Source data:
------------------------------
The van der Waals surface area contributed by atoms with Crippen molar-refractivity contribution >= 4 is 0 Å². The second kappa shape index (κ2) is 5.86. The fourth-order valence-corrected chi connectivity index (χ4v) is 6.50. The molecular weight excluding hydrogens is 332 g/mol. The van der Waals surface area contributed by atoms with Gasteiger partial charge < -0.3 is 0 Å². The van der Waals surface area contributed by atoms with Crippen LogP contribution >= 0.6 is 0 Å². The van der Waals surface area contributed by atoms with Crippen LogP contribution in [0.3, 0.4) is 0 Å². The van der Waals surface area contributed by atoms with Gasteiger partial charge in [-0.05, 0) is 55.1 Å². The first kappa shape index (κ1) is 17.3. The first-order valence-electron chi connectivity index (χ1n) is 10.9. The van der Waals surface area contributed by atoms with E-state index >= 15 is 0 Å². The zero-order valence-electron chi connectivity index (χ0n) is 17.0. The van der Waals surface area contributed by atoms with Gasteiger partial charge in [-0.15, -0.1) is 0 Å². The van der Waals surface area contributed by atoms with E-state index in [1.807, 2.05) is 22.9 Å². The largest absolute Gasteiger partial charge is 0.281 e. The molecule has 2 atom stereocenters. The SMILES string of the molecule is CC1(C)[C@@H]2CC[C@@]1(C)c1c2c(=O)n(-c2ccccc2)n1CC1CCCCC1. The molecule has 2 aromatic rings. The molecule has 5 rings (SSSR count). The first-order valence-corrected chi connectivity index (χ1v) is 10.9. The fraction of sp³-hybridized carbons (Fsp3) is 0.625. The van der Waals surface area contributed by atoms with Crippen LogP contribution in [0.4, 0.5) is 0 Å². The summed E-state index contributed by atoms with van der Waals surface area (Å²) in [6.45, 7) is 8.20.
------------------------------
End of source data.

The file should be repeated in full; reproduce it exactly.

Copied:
The van der Waals surface area contributed by atoms with Crippen molar-refractivity contribution >= 4 is 0 Å². The second kappa shape index (κ2) is 5.86. The fourth-order valence-corrected chi connectivity index (χ4v) is 6.50. The molecular weight excluding hydrogens is 332 g/mol. The van der Waals surface area contributed by atoms with Gasteiger partial charge < -0.3 is 0 Å². The van der Waals surface area contributed by atoms with Crippen LogP contribution >= 0.6 is 0 Å². The van der Waals surface area contributed by atoms with Crippen LogP contribution in [0.3, 0.4) is 0 Å². The van der Waals surface area contributed by atoms with Gasteiger partial charge in [-0.05, 0) is 55.1 Å². The first kappa shape index (κ1) is 17.3. The first-order valence-electron chi connectivity index (χ1n) is 10.9. The van der Waals surface area contributed by atoms with E-state index >= 15 is 0 Å². The zero-order valence-electron chi connectivity index (χ0n) is 17.0. The van der Waals surface area contributed by atoms with Gasteiger partial charge in [-0.15, -0.1) is 0 Å². The van der Waals surface area contributed by atoms with E-state index in [1.807, 2.05) is 22.9 Å². The largest absolute Gasteiger partial charge is 0.281 e. The molecule has 2 atom stereocenters. The SMILES string of the molecule is CC1(C)[C@@H]2CC[C@@]1(C)c1c2c(=O)n(-c2ccccc2)n1CC1CCCCC1. The molecule has 2 aromatic rings. The molecule has 5 rings (SSSR count). The first-order valence-corrected chi connectivity index (χ1v) is 10.9. The fraction of sp³-hybridized carbons (Fsp3) is 0.625. The van der Waals surface area contributed by atoms with Crippen LogP contribution in [0.4, 0.5) is 0 Å². The summed E-state index contributed by atoms with van der Waals surface area (Å²) in [6.45, 7) is 8.20.